What determines whether states and other polities survive and thrive or whither and die? Just as individuals’ life prospects within a given society are determined by a variety of factors (e.g.race, class), so are polities’ prospects within international society (sometimes also referred to as the society of states). This course is an attempt to analyse how those determining factors have changed over the last five hundred years. The end goal is to shed light on the specificity of contemporary international society. The course is divided in three parts. The first deals with preliminary conceptual questions, using Max Weber’s sociological notion of ‘life chances’ as a starting point. The second part of the course focuses on the early modern period, around which so many theories of world politics emphasising the importance of war and military force are built. By contrast, the course seeks to tone down the role of these factors. The third section examines the period from the French Revolution to the present and is particularly concerned with understanding why a large number of previously independent polities were literally extinguished during that timeframe. Readings for this course will draw on scholarship in a variety of disciplines, including work by Charles Alexandrowicz, Lauren Benton, Tanisha Fazal, Mamadou Hébié, Edward Keene, and Jason Sharman.

      • Oligarchy: The Politics of the Few, GPOL 6423
        Andreas Kalyvas, Associate Professor of Politics

        This course examines the political theory and conceptual history of oligarchy from Greek and Roman antiquity to Western modernity and the age of capitalist globalization. We will treat oligarchy as a central yet evolving political concept through which we can explore and interrogate the relationship between wealth and power, private property and public authority, state and social classes, legal rights and economic inequalities, capitalism and democracy in an attempt to elucidate and reconstruct the broader paradigm of politics that became associated with this concept. The course also focuses on the different forms and modalities of the politics of the few rich, their source of legitimacy, their claims to rulership, and their hierarchies, entitlements, and exclusions. Respectively, we will critically investigate how oligarchy, which in the long tradition of political thought, has been defined in tension with democracy, has in the last two centuries gradually fused with it giving birth to new political forms such as the representative governments of liberal competitive oligarchies.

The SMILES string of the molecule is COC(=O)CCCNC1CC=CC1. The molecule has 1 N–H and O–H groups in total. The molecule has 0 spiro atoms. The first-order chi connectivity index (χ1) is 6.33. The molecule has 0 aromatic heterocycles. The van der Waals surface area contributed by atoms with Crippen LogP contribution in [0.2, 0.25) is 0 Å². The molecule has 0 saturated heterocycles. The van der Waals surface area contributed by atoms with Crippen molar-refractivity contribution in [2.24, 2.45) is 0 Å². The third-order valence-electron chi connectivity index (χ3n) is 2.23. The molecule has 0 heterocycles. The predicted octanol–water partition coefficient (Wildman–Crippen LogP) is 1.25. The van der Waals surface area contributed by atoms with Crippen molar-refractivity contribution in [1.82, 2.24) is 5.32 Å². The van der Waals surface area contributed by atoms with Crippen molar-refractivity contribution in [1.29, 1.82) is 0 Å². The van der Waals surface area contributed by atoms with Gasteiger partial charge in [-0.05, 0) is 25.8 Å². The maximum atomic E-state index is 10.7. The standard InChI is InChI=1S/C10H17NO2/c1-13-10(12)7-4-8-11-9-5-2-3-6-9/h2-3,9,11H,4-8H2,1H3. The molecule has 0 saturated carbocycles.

• Graduate Seminar: Migration and Mobilities, GPOL 6572
        Victoria Hattam, Professor of Politics

        This seminar will situate contemporary debates over migration and border politics within the larger frame of mobility. Border walls are appearing at a rapid pace; how should we understand their emergence and how might we challenge the nationalist impulse that fuels them. Generally, texts will be drawn works on the US-Mexico border, but some materials will consider bordering and mobility politics in other locations. In addition, students are encouraged draw on other sites when writing their papers. Topics covered will include, but are not limited to: mobility data, border walls, trade agreements, cross-border production, free trade and expediting zones, finance, trash, pollution, waterways, and ecological concerns. Readings will be drawn from across a range of disciplines and students will have the option of writing visual essays as well as more traditional social science papers. Two 10-12 papers will be required.

      • Founding and Refounding America, GPOL 6592
        David Plotke, Professor of Politics

        Serious and intense arguments about American history help to shape political choices and views of possible futures. Political and cultural forces link claims about the origins and redefinition of ‘America’ and the ‘United States’ with accounts of of democracy, citizenship, and policies. This course examines founding moments and their presence today. These moments have shaped American politics and society. They also provide compelling frameworks of understanding for efforts to shape politics now and into the future. Crucial dates signal key beginnings or transformations as well as major arguments about how we should view these changes. We will consider these junctures: 1492 (Columbus in the ‘New World’); 1565 & 1619 (enslaved Africans in Florida and Virginia); 1620 & 1630 (Puritans in New England); 1776 & 1780’s (American Revolution and Constitution); 1860-65 (Civil War and constitutional amendments); 1930s (New Deal); 1945 (Allied victory in World War II); 1963- 65 (Civil Rights movement and Civil Rights Act); and 1989 (end of the Cold War). This course engages major debates about the meanings of American foundings and reconstructions.